American College of Physicians: Internal Medicine — Doctors for Adults ®

Thursday, December 8, 2016

The how-to guide for Mycobacterium chimaera

A few cases at a time, the Mycobacterium chimaera outbreak associated with heater cooler units (HCU) continues to grow. For reasons unclear to me, the response from CDC and FDA to this train wreck in slow motion has been underwhelming. We continue to field calls from hospitals struggling to deal with an approach to the outbreak.

On today's IDSA list-serv (IDea Exchange) Dr. Luther Rhodes wrote: ”The silence is deafening. I call on those physicians with hands on experience in evaluating post open heart patients referred to ID for evaluation of concerns, signs or symptoms of possible NTM infection to speak up loudly and clearly. Lessons learned, protocols developed, evaluation and testing tools learned dealing with large scale regional patient notification should in my opinion be shared …”

We have posted several times on this topic, but I thought it might be useful to summarize how a hospital could approach this problem in a single post. To view older posts, type chimaera in the search box in the top right hand corner of your display.

Step 1: Determination of risk

Whether you have seen a case or not, the first question is whether your hospital has used the LivaNova Sorin T3 heater cooler unit (HCU) in the last six years. If the answer is no, there is no immediate action you need to take. If yes, then the investigation begins, as you must assume the units are contaminated, regardless of the manufacturing date.

Step 2: Risk mitigation

If you are currently using the LivaNova (Sorin) T3 unit, the most important risk mitigation strategy is to get the units out of the operating room. The molecular epidemiology clearly points to contamination of the HCUs at the manufacturing facility, which allows the units to produce an infectious bioaerosol that contaminates the operative field. Separation of this bioaerosol from the operative field is the key to eliminating the risk. Why the FDA won't clearly state this is very puzzling.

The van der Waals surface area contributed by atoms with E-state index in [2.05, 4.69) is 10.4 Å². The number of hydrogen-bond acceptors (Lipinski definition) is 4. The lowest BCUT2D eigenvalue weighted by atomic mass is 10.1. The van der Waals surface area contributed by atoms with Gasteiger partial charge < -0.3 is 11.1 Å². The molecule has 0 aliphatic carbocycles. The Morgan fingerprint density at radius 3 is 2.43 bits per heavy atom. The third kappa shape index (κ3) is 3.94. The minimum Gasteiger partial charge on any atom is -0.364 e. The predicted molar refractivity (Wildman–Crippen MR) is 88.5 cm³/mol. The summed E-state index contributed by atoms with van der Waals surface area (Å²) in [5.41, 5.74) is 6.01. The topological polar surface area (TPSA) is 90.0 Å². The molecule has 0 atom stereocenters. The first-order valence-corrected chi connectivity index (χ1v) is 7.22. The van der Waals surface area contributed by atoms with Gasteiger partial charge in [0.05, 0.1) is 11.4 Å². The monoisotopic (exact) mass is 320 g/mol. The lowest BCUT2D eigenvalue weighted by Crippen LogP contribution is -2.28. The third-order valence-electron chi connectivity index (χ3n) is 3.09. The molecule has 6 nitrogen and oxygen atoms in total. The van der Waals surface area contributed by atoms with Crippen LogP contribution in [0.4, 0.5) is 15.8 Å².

At the University of Iowa Hospitals and Clinics our engineers were able to quickly (within a few days) devise a solution by creating a 6” x 6” hole through the operating room wall on the semi-restricted side of the room. The area identified for creation of this portal was determined by hose access to the OR table with minimal interference with staff and equipment; access to power; and the ability to leave proper corridor width per life safety code.

Testing demonstrated that positive pressure was able to be maintained in the OR after creation of the portal. The portal itself with a sliding door was constructed of Corian in some cases and stainless steel in others. A hose protection mat was placed in the ORs to protect the HCU hoses and to provide a ramp effect for equipment to be relocated as needed during the cases. One advantage of the T3 HCU is that remotes can be purchased that allow the perfusionist in the OR to control the HCU located outside of the room.

Once the HCUs were moved out of the OR, we demonstrated no difficulty with appropriate heating or cooling. Remember, given the long incubation and detection period of these infections (maximum 6 years to date), if you do not eliminate the risk now, you will likely be chasing cases for many years with no end in sight.

We do not believe that culturing HCUs for M. chimaera is helpful. Most laboratories are not adept at performing environmental cultures for mycobacteria, so the negative predictive value of cultures in this setting is poor. In other words, if cultures are negative, you cannot assume that your machines are not contaminated. Moreover, even when cultures are performed in expert labs, the culture results for any given HCU are not consistent over time; they may be negative at first sampling, then positive on subsequent samples, or vice versa. And it has yet to be demonstrated that once a HCU has tested positive it can be successfully decontaminated, which is an additional reason that we believe that elimination of risk requires removal of the HCUs from the OR.

Follow manufacturer's recommendations for cleaning and disinfection of HCUs.

Step 3: Case identification and notification